• b – Value to compare

  • ... – Optional message and variables to print if the assertion fails

zassert_equal_ptr(a, b, ...)

Assert that a equals b.

a and b will be converted to void * before comparing.

Parameters
  • a – Value to compare

  • b – Value to compare

  • ... – Optional message and variables to print if the assertion fails

zassert_within(a, b, d, ...)

Assert that a is within b with delta d.

Parameters
  • a – Value to compare

  • b – Value to compare

  • d – Delta

  • ... – Optional message and variables to print if the assertion fails

zassert_between_inclusive(a, l, u, ...)

Assert that a is greater than or equal to l and less than or equal to u.

Parameters
  • a – Value to compare

  • l – Lower limit

  • u – Upper limit

  • ... – Optional message and variables to print if the assertion fails

zassert_mem_equal(...)

Assert that 2 memory buffers have the same contents.

This macro calls the final memory comparison assertion macro. Using double expansion allows providing some arguments by macros that would expand to more than one values (ANSI-C99 defines that all the macro arguments have to be expanded before macro call).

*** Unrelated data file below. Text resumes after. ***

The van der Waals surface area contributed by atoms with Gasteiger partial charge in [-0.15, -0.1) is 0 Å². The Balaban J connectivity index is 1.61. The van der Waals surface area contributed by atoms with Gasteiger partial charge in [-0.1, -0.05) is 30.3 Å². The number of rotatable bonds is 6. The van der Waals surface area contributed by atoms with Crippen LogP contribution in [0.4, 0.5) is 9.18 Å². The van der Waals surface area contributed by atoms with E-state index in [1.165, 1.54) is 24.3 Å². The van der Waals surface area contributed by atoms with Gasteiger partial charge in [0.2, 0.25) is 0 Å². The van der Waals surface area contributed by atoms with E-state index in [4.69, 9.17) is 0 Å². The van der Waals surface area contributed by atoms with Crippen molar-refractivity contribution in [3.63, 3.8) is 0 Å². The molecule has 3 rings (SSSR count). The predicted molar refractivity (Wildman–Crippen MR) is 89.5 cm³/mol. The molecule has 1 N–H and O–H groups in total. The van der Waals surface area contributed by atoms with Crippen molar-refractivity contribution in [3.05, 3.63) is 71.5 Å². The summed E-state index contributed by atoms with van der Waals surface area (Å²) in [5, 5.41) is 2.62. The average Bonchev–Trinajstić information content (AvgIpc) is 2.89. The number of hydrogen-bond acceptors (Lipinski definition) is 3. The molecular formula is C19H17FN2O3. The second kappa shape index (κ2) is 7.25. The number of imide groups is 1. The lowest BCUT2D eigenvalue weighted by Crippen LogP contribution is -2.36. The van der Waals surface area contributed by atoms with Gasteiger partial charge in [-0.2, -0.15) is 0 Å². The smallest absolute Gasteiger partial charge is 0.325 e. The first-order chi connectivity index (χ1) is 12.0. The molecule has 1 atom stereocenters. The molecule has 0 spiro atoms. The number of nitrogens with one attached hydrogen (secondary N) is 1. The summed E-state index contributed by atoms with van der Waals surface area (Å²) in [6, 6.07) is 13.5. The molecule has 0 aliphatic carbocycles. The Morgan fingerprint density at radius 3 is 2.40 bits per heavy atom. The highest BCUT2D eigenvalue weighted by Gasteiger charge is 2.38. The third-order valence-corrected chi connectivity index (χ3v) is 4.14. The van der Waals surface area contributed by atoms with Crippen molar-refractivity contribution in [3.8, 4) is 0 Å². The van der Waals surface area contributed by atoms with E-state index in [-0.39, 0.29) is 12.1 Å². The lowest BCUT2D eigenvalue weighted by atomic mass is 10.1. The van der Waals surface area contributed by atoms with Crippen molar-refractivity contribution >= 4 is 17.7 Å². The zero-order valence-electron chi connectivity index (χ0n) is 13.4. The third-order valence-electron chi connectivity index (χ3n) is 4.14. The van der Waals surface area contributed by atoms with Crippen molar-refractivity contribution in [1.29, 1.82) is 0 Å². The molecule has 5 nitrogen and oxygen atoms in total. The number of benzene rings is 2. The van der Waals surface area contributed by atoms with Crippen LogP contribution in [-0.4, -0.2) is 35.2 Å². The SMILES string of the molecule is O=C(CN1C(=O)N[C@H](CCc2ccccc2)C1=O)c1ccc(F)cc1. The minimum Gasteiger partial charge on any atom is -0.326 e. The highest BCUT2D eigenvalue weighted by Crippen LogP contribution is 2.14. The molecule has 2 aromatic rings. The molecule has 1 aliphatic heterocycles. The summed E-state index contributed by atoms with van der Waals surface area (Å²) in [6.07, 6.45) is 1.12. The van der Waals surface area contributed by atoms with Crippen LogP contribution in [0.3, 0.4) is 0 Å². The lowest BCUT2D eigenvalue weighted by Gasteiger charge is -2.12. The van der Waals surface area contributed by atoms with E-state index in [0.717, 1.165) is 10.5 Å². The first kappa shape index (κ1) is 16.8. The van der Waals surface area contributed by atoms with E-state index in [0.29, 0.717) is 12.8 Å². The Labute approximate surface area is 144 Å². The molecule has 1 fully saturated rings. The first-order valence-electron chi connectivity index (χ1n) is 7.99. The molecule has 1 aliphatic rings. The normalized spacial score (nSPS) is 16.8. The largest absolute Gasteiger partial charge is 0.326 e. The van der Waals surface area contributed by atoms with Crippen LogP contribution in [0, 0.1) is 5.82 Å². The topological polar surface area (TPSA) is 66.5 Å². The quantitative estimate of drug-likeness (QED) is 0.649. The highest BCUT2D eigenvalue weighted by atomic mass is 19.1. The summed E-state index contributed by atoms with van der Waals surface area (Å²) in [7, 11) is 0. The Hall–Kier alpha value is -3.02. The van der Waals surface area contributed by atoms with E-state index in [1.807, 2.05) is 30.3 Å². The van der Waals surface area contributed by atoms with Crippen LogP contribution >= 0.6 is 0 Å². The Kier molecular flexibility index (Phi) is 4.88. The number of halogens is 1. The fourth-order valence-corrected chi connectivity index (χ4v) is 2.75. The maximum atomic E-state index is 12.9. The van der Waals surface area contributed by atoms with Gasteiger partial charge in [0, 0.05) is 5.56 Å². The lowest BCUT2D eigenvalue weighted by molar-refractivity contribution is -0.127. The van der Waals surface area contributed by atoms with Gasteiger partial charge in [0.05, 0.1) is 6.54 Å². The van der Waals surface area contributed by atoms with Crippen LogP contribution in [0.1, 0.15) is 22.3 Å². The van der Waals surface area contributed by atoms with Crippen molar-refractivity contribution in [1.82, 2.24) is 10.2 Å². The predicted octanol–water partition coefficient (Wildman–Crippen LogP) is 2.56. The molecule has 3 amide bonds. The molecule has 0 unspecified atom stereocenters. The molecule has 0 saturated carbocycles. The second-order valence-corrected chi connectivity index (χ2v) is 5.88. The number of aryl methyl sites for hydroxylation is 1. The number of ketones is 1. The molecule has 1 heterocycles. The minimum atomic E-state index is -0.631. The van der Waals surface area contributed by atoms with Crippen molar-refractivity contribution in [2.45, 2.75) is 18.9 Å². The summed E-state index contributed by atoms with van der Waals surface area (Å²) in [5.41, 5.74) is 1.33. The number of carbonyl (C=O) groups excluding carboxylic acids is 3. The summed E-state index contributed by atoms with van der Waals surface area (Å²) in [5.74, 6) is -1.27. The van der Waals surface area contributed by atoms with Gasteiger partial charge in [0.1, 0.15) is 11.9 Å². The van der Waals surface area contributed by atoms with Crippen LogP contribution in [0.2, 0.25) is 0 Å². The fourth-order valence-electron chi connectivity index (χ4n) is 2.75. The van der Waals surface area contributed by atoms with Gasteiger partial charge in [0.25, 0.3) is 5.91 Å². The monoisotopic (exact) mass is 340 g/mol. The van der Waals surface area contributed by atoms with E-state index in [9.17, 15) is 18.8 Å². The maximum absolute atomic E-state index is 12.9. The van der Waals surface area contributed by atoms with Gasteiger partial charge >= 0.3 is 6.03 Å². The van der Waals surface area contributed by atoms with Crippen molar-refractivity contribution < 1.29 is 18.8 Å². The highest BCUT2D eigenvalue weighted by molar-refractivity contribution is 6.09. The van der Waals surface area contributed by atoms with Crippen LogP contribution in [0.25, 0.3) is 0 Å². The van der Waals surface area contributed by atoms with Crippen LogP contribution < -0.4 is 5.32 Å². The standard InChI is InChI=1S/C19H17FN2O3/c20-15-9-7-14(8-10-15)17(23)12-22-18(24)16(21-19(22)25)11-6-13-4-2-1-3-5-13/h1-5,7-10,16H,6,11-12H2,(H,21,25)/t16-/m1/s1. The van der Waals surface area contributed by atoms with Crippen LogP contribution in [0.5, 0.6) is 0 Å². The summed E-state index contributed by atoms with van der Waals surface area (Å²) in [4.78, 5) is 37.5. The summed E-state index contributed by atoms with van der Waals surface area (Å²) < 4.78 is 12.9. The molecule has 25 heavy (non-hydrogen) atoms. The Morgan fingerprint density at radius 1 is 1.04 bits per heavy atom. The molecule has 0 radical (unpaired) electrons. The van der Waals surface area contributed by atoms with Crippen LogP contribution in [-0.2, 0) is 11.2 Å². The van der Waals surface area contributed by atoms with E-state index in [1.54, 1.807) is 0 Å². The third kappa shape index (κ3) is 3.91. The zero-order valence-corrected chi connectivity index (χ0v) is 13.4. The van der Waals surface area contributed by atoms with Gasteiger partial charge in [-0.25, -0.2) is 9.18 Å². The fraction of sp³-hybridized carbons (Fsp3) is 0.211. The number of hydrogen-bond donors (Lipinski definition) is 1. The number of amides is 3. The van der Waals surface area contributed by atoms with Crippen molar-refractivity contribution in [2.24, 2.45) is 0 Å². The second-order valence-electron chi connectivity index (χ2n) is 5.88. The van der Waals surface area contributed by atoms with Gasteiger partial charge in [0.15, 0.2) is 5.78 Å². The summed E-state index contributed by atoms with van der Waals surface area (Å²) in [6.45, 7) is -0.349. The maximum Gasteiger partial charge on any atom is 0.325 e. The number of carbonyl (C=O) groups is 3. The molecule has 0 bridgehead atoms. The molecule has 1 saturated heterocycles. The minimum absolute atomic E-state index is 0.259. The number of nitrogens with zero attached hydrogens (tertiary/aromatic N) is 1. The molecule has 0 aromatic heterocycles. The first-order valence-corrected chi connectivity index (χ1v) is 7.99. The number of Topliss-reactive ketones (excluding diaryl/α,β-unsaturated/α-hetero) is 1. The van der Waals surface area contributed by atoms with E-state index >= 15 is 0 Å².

Parameters
zassert_mem_equal__(buf, exp, size, ...)

Internal assert that 2 memory buffers have the same contents.

Note

This is internal macro, to be used as a second expansion. See zassert_mem_equal.

Parameters
  • buf – Buffer to compare

  • exp – Buffer with expected contents

  • size – Size of buffers

  • ... – Optional message and variables to print if the assertion fails

Assumptions

These macros will instantly skip the test or suite if the related assumption fails. When an assumption fails, it will print the current file, line, and function, alongside a reason for the failure and an optional message. If the config option:CONFIG_ZTEST_ASSERT_VERBOSE is 0, the assumptions will only print the file and line numbers, reducing the binary size of the test.